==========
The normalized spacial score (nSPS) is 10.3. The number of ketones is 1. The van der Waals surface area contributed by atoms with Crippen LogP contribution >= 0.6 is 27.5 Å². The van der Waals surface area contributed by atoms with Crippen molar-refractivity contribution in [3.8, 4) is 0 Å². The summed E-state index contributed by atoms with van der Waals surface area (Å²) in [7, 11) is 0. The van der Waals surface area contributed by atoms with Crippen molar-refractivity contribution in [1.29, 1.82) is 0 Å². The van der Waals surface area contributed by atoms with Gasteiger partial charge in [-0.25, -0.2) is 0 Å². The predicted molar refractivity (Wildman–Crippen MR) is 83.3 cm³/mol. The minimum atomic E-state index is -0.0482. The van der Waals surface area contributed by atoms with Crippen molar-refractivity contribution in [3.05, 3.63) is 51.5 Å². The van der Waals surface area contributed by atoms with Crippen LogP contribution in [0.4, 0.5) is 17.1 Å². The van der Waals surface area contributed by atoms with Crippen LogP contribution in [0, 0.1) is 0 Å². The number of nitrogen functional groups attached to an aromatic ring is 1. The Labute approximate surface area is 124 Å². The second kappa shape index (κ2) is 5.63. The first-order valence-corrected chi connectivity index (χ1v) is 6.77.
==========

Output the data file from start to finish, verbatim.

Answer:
The normalized spacial score (nSPS) is 10.3. The number of ketones is 1. The van der Waals surface area contributed by atoms with Crippen LogP contribution >= 0.6 is 27.5 Å². The van der Waals surface area contributed by atoms with Crippen molar-refractivity contribution in [3.8, 4) is 0 Å². The summed E-state index contributed by atoms with van der Waals surface area (Å²) in [7, 11) is 0. The van der Waals surface area contributed by atoms with Crippen molar-refractivity contribution in [1.29, 1.82) is 0 Å². The van der Waals surface area contributed by atoms with Gasteiger partial charge in [-0.25, -0.2) is 0 Å². The predicted molar refractivity (Wildman–Crippen MR) is 83.3 cm³/mol. The minimum atomic E-state index is -0.0482. The van der Waals surface area contributed by atoms with Crippen molar-refractivity contribution in [3.05, 3.63) is 51.5 Å². The van der Waals surface area contributed by atoms with Crippen LogP contribution in [0.4, 0.5) is 17.1 Å². The van der Waals surface area contributed by atoms with Crippen LogP contribution in [0, 0.1) is 0 Å². The number of nitrogen functional groups attached to an aromatic ring is 1. The Labute approximate surface area is 124 Å². The second kappa shape index (κ2) is 5.63. The first-order valence-corrected chi connectivity index (χ1v) is 6.77.